This item is sold.
Description: North India or Deccan, circa 1700
This brass ewer of broad, flattened, pear-shaped form with a stylised, zoomorphic handle; long, straight spout; original, domed lid with bud-like finial and flared, hexagonal foot is engraved all over with scrolling flower motifs within geometric borders. The engraved designs have been inlaid with zinc and lead.
Location of Origin: Asia
Medium/Materials: brass, zinc and lead
Dimensions: height: 33cm, width: 31.5cm, weight: 2,080g
Primary Classification: Asian Art : Middle East / Indian
Secondary Classification: Decorative Arts and Furniture : Silver and Metalwork : Brass
Expertise: The condition of this example is very good: there are no significant dents or splits; the lid is original and the ewer sits solidly and in a stable manner.
The only other ewer of this type with an engraved floral surface inlaid with lead and zinc that we know to have been published is attributed to the Dauphin Collection and illustrated in Zebrowski (1997, p. 164). The Dauphin Collection example is ascribed to circa 1700 and either to North India or to the Deccan.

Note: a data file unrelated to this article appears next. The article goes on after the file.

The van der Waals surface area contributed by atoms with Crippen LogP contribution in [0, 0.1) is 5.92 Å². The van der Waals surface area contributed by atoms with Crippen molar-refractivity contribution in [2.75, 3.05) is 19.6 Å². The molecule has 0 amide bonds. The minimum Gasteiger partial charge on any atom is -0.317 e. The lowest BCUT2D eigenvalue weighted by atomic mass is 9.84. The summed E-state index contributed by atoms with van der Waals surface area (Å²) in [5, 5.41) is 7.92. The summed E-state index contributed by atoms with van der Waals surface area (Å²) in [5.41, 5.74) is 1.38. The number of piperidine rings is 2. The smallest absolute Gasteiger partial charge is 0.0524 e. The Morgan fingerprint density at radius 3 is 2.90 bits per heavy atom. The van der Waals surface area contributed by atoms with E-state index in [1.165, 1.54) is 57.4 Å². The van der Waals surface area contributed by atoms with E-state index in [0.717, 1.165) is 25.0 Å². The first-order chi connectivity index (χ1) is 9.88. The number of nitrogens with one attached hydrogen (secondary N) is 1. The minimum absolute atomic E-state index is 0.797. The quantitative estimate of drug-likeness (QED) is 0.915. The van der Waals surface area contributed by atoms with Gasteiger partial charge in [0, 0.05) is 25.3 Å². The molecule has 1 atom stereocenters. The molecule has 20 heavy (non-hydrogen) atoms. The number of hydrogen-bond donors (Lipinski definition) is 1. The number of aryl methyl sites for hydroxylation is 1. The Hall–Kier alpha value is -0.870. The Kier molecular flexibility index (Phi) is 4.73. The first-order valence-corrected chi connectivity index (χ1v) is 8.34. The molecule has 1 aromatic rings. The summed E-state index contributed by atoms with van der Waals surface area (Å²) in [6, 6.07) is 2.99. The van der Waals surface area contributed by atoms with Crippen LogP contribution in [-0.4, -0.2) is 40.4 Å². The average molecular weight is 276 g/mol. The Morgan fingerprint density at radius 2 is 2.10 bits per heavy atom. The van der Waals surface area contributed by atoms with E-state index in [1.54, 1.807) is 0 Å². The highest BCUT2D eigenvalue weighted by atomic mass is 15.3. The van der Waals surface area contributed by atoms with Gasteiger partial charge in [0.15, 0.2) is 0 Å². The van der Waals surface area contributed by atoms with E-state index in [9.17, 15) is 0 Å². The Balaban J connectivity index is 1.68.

Typical Islamic ewers from Persia and the surrounding region comprised a central chamber to which a spout, foot, handle and neck were attached. They permitted water to flow - Koranic injunctions deemed flowing water to be 'clean'. Ewers were introduced to India by Muslim invaders during the late thirteenth and early fourteenth centuries. Thereafter their designs were Indianised - the ewers became more curvaceous and were decorated with lush plant and floral motifs.
In India, local Muslims used such vessels for handwashing. They became a practical tool of hospitality, being used to welcome visitors by pouring scented water over the hands and feet and into a basin. In this way, the motifs employed on such vessels in Northern India can be seen as particularly appropriate: the scrolling arabesques and trellised cartouches of floral sprays so clearly evident in this example can be seen as representative of a paradisical garden, a destination of pleasure and balm - the orderly, repeated pattern of floral cartouches can be seen as representing the ordered layout of the idealised Islamic garden (Thomas, 2011).
References: Thomas, D.,'The carnation ewer - an example of Ottoman influence on North Indian ewers', unpublished paper, 2011.Zebrowski, M., Gold, Silver & Bronze from Mughal India, Alexandria Press, 1997.